- A university’s “robust, well-documented collection of non-discriminatory reasons” for firing an employee served as a successful defense to her Family and Medical Leave Act lawsuit (Corkrean v. Drake University, No. 22-1554 (8th Cir. Dec. 13, 2022)).
- The employee, an individual with multiple sclerosis, worked at Drake University as a budget manager for its college of arts and sciences, according to court documents. When a new dean took over, the two met to discuss performance issues, particularly her erratic work schedule, court documents said. She alleged the dean was harassing her about medical-related absences. HR then approved the plaintiff for FMLA leave but she continued to exhibit problems that the school said were unrelated to her leave. It eventually fired her.
- The employee sued, alleging a variety of violations, but a district court dismissed her claims. On appeal, the 8th Circuit agreed with the lower court, emphasizing the employer’s robust documentation, which featured “plethora of performance deficiencies, such as failing to pay staff members the appropriate amounts and missing deadlines, as well as non-FMLA tardiness and attendance problems.”
The FMLA entitles an eligible employee up to 12 weeks of leave during a 12-month period for a “serious health condition.” It also prohibits employers from interfering with an employee’s FMLA rights, or from retaliating or otherwise discriminating against an employee for exercising these rights, according to a U.S. Department of Labor fact sheet.
In Corkrean, the employee acknowledged that she wasn’t denied FMLA leave, so the issue on appeal was whether the university fired her in retaliation for taking it, the 8th Circuit explained. That question turned on whether the employee could show the reasons the university gave for her termination her were a pretext, or cover-up, for retaliation. She failed to do so, the court held.
This was because the university did several key things correctly. First, it kept a “robust, well-documented” record of the employee’s performance deficiencies, according to the 8th Circuit. Second, the university informed the employee “in writing multiple times what she needed to do to improve, and she failed to do so every time,” the court said.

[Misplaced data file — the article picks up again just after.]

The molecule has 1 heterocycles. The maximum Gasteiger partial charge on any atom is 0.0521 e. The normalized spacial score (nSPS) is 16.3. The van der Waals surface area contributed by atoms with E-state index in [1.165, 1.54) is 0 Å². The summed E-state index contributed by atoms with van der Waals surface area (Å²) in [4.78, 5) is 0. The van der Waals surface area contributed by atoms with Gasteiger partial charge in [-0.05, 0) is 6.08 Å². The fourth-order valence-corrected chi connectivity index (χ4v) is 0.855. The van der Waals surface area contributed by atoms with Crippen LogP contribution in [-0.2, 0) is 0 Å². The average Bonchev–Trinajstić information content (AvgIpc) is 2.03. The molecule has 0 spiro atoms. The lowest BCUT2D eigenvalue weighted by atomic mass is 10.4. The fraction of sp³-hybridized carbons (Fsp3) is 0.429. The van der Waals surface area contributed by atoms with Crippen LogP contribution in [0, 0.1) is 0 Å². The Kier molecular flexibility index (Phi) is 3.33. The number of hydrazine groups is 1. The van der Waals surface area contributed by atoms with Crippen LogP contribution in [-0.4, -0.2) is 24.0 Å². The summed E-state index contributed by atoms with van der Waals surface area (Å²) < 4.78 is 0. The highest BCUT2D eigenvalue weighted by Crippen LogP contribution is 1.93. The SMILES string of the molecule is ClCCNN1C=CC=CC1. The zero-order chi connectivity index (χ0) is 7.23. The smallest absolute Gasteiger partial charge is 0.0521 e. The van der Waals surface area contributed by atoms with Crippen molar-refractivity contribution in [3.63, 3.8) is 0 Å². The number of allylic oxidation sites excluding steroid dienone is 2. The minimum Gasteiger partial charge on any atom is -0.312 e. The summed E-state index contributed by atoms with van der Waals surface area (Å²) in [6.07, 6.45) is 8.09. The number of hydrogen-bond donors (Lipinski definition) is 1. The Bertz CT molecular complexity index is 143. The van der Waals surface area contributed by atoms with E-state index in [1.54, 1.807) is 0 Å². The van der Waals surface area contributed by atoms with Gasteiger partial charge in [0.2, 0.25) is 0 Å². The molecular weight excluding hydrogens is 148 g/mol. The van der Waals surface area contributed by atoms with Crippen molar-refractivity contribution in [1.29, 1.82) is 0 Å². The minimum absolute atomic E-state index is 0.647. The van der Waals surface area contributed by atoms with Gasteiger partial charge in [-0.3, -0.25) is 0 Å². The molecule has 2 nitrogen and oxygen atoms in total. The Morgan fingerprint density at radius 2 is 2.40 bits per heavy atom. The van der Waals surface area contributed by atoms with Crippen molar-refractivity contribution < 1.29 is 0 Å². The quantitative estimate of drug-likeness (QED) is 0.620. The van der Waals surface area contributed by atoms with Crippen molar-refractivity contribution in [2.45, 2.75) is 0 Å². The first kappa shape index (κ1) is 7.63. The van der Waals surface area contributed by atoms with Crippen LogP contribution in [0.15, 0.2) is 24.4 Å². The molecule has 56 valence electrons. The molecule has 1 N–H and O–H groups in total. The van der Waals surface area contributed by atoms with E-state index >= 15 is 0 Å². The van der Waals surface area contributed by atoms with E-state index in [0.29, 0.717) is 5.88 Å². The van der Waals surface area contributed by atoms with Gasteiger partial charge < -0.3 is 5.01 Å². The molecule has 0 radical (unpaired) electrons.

In addition, the university took important steps to comply with the FMLA. Primarily, it separated the employee’s non-FMLA-related problems, including her non-FMLA-related attendance issues, from her FMLA absences. For example, after the dean gave the employee a list of expectations for improvement, the dean emphasized that the university’s attendance concerns (such as taking unauthorized time off to work another job) did not include the employee’s protected FMLA or other medical-related absences.
Also, although the university didn’t formally investigate the employee’s formal harassment complaint — a deviation from its policy — an HR representative promptly met with her to address it. She was given a written list of her FMLA issues and reminded that she would not be penalized for using qualifying FMLA leave. When the HR representative raised the performance issues, she made it clear she was “separating out the FMLA with the performance.” The court noted that, “On this record, we cannot say that Drake’s technical, non-compliance with its harassment complaint policies is sufficient grounds for pretext,” particularly because the university never wavered about why it fired the employee; she didn’t dispute her alleged deficiencies; and an employee who didn’t take FMLA leave was terminated for making similar issues.
A 2020 ruling from the 11th Circuit provides further confirmation that proper documentation is critical for HR: It helped an employer defeat a former account exec’s age discrimination claim. By the time the employee was asked to submit an overdue report, the exec already had mixed performance reviews. He responded in a manner the company viewed as insubordinate, and it fired him. In rejecting his appeal, the 11th Circuit said there was no basis on which a jury could find pretext.